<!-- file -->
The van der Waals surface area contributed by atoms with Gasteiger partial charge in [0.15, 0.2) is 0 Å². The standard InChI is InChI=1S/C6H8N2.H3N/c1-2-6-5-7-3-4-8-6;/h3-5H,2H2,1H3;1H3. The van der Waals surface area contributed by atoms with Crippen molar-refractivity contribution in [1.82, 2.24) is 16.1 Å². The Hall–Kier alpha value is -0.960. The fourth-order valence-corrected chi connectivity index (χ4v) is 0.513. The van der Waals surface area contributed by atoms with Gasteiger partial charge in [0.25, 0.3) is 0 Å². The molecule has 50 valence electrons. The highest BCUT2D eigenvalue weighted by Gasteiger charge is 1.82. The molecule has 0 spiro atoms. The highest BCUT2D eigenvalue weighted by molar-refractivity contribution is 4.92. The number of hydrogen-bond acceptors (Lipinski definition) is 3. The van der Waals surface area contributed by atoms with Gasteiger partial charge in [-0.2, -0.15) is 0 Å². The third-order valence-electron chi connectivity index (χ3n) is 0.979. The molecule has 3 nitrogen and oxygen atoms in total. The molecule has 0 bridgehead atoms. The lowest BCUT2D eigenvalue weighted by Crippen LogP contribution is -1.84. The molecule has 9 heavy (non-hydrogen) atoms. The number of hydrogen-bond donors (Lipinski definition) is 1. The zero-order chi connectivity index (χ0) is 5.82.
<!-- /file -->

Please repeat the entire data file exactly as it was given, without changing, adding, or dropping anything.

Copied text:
The van der Waals surface area contributed by atoms with Gasteiger partial charge in [0.15, 0.2) is 0 Å². The standard InChI is InChI=1S/C6H8N2.H3N/c1-2-6-5-7-3-4-8-6;/h3-5H,2H2,1H3;1H3. The van der Waals surface area contributed by atoms with Crippen molar-refractivity contribution in [1.82, 2.24) is 16.1 Å². The Hall–Kier alpha value is -0.960. The fourth-order valence-corrected chi connectivity index (χ4v) is 0.513. The van der Waals surface area contributed by atoms with Gasteiger partial charge in [0.25, 0.3) is 0 Å². The molecule has 50 valence electrons. The highest BCUT2D eigenvalue weighted by Gasteiger charge is 1.82. The molecule has 0 spiro atoms. The highest BCUT2D eigenvalue weighted by molar-refractivity contribution is 4.92. The number of hydrogen-bond acceptors (Lipinski definition) is 3. The van der Waals surface area contributed by atoms with Gasteiger partial charge in [-0.2, -0.15) is 0 Å². The third-order valence-electron chi connectivity index (χ3n) is 0.979. The molecule has 3 nitrogen and oxygen atoms in total. The molecule has 0 bridgehead atoms. The lowest BCUT2D eigenvalue weighted by Crippen LogP contribution is -1.84. The molecule has 9 heavy (non-hydrogen) atoms. The number of hydrogen-bond donors (Lipinski definition) is 1. The zero-order chi connectivity index (χ0) is 5.82.